The folk tradition is one of ancient Chinese reflexology. It was present before the germ theory of illness which is widely accepted today by scientists. The informant is a 79-year-old woman of Chinese and Latin descent who recalled hearing and practicing this by the instruction of her grandmother when she was young. She said that she used to believe that it worked very well when she was younger, but now feels that it was most likely a placebo effect from confirmation bias by those around her.
This medicinal folk practice states that if a person develops a cold, they should stuff their socks with onions. It is believed that the onions will help cure the illness and the person that is suffering from the cold will regain health very quickly after the treatment.
Onions have been known today to have numerous health benefits that are backed by science. However, curing a cold is not one of them. Chinese reflexology believed that disease spread through “noxious air”. Based on this, putting a powerful smelling agent such as onions next to someone’s feet, it was believed that since the onions removed the bad smell from the feet that it was curing the person of the cold or illness that they were suffering from.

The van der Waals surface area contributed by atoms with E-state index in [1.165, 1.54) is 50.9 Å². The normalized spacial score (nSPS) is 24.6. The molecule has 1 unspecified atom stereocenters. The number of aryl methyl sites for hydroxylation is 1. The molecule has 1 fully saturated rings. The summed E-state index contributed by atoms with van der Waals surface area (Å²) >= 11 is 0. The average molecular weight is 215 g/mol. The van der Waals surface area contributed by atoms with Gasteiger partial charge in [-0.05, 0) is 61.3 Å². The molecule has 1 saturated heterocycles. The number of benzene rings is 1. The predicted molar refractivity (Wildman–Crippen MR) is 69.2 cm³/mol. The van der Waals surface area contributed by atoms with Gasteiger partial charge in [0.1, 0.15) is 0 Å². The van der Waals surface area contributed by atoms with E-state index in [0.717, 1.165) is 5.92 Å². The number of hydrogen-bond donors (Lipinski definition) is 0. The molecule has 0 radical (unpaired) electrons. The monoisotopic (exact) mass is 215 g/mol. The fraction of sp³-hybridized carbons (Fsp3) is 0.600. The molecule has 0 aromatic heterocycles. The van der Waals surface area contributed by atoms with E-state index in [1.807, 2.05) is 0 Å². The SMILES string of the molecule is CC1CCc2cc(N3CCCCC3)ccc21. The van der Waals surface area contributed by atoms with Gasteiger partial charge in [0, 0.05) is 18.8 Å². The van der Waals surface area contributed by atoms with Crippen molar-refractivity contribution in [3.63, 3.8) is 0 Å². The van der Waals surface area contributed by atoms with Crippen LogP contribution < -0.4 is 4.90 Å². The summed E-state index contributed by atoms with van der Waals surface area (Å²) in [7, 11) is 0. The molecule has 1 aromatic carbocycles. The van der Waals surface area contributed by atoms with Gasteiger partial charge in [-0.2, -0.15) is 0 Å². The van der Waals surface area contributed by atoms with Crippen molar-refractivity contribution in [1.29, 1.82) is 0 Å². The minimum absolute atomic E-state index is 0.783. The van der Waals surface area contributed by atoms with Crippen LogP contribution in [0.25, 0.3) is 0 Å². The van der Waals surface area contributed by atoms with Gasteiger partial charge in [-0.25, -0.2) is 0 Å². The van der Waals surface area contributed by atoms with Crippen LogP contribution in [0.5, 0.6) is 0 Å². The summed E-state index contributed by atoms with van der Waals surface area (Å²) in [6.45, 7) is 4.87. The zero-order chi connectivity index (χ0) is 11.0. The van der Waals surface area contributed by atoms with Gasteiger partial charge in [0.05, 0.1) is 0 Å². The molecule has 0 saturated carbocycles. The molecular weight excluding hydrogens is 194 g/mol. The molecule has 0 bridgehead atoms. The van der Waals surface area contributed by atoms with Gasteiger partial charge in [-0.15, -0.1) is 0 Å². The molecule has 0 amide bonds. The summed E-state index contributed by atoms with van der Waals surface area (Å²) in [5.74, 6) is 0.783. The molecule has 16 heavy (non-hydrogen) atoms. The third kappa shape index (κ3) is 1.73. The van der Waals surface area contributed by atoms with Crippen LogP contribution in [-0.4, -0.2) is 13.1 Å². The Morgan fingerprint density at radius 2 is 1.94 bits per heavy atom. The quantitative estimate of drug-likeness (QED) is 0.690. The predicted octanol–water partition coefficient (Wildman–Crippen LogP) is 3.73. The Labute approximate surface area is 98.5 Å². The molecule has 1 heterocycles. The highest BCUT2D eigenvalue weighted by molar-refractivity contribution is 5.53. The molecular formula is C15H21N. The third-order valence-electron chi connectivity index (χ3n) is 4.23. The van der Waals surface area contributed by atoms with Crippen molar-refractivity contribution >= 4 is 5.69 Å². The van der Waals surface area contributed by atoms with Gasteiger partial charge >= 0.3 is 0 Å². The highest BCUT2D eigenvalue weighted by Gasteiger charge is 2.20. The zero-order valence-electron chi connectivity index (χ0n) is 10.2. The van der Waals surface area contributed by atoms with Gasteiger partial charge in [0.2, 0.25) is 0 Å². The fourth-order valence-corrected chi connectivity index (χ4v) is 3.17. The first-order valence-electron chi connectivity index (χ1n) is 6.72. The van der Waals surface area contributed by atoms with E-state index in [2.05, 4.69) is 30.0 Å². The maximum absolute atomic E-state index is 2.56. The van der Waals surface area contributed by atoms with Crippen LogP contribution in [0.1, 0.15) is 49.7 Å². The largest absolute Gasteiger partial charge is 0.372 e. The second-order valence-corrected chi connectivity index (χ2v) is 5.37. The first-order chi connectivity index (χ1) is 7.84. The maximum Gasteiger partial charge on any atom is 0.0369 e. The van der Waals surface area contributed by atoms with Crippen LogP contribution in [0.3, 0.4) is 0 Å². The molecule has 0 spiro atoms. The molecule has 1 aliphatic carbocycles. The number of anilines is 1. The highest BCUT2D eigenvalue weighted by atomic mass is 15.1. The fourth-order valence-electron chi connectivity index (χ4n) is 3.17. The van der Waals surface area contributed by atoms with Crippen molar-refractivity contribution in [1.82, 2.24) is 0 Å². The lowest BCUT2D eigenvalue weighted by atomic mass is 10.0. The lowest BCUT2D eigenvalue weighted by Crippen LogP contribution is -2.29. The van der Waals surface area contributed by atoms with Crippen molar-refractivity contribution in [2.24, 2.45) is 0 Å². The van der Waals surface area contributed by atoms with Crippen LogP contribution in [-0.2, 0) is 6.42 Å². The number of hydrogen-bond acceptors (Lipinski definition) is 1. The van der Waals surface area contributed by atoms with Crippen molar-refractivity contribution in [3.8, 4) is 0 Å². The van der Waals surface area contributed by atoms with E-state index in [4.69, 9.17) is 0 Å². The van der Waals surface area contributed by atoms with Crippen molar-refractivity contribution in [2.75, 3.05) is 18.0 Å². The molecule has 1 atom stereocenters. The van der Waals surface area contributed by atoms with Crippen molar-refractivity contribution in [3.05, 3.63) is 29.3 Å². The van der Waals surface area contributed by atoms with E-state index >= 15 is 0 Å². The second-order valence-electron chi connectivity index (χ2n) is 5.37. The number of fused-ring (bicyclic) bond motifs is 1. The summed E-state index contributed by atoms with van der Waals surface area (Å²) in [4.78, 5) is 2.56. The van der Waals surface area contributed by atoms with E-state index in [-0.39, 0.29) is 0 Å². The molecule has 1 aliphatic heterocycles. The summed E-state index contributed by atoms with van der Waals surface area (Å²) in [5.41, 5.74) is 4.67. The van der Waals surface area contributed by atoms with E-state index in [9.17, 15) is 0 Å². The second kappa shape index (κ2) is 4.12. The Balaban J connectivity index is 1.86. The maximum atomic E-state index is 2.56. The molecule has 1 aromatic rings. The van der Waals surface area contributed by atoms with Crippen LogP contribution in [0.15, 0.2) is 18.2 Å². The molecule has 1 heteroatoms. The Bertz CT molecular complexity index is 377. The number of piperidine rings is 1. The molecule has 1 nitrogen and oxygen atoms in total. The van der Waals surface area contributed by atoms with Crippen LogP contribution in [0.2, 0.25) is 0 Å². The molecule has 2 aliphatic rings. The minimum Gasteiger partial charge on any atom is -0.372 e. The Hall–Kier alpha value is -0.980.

This folk tradition is a great example of correlation versus causation. Chinese reflexology noticed that people with illness tended to have poorly smelling feet. They also noticed that onions had a strong scent and the ability to remove this foul smell from a person’s feet who was suffering from illness. Therefore, they believed that the onions removing the smell meant that they were curing the subject of their illness. As a passive bearer with an etic perspective on this medicinal folk tradition, it was interesting to hear the informant discuss how common this practice was among her family when she was growing up. This practice was something that her grandmother learned from her mother and had been passed down in their family as a cold remedy for generations.
For another version, see Rose Wilson Ph.D., November 28. 2017, Does an onion in the sock work for a cold?